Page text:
Feature

Europe goes to Mercury


BepiColombo’s propulsion
 
BepiColombo’s propulsion
 
 
Following its wonderfully successful missions to Mars, Venus and Titan, Europe is going to explore Mercury, the closest planet to the Sun.
 
Named after a famous Italian mathematician who made a study of the best flight path to Mercury, BepiColombo will be one of the most complex space missions ever flown. Three modules will be launched towards the smallest planet in the Solar System - a European orbiter, a Japanese orbiter and a propulsion section that will carry the two spacecraft to Mercury.
 
 
Giuseppe (Bepi) Colombo, 1920-1984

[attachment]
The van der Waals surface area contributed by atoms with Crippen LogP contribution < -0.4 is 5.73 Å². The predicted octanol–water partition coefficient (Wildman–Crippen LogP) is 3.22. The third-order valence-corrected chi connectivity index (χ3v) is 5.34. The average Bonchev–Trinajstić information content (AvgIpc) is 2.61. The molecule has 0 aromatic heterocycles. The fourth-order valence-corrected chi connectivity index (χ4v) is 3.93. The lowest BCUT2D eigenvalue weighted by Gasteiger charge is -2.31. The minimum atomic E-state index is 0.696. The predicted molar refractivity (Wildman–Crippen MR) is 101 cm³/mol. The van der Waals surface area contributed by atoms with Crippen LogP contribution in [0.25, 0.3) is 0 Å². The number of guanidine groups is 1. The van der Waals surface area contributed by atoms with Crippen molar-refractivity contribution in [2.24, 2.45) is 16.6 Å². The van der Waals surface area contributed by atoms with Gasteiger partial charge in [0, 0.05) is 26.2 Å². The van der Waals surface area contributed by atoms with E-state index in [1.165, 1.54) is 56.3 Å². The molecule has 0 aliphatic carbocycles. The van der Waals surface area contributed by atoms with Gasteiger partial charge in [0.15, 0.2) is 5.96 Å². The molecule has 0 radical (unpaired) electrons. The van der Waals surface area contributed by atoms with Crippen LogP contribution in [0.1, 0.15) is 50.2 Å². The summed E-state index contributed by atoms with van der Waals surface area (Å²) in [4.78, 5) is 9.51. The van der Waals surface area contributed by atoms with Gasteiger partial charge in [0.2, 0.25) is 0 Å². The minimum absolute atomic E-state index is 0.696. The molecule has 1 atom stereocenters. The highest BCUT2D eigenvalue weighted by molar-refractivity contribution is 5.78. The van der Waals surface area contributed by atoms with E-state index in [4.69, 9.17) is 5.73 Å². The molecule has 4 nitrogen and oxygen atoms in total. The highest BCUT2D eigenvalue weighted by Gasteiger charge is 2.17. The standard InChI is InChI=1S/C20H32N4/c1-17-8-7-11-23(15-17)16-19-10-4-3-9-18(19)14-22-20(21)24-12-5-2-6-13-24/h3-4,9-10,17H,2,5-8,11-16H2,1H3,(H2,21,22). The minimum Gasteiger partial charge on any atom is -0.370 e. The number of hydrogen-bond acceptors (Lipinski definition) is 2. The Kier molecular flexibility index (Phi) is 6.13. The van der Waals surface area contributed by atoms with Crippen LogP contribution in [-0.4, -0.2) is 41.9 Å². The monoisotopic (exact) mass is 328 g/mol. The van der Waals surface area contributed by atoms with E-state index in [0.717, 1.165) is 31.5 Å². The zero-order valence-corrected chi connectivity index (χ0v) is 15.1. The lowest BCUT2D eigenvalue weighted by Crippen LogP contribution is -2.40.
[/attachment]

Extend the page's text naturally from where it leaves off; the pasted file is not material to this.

Giuseppe (Bepi) Colombo, 1920-1984
 
 
 
BepiColombo heading towards Mercury
 
BepiColombo heading towards Mercury
 
 
Why go to Mercury? Only two spacecraft have so far visited the planet and much of its surface has yet to be studied in detail. There are still many questions to be answered by BepiColombo. For example, why is Mercury mainly made of iron? Why does it have a magnetic field? Is there water ice in cold, shaded craters near its poles?

ESA’s Mercury Planetary Orbiter will carry 11 instruments. From a polar orbit, these will map the planet’s surface, probe the nature of its interior, measure what its rocks are made of and study its thin atmosphere. The second spacecraft, Japan’s Mercury Magnetospheric Orbiter, will carry five instruments to study the planet’s magnetic field.

BepiColombo will be the first mission to this mysterious planet to consist of a pair of orbiters. Launch is expected to take place in July 2016. After a long, roundabout voyage through the inner Solar System, BepiColombo will reach Mercury in 2024.
 
 
 
Last update: 5 May 2014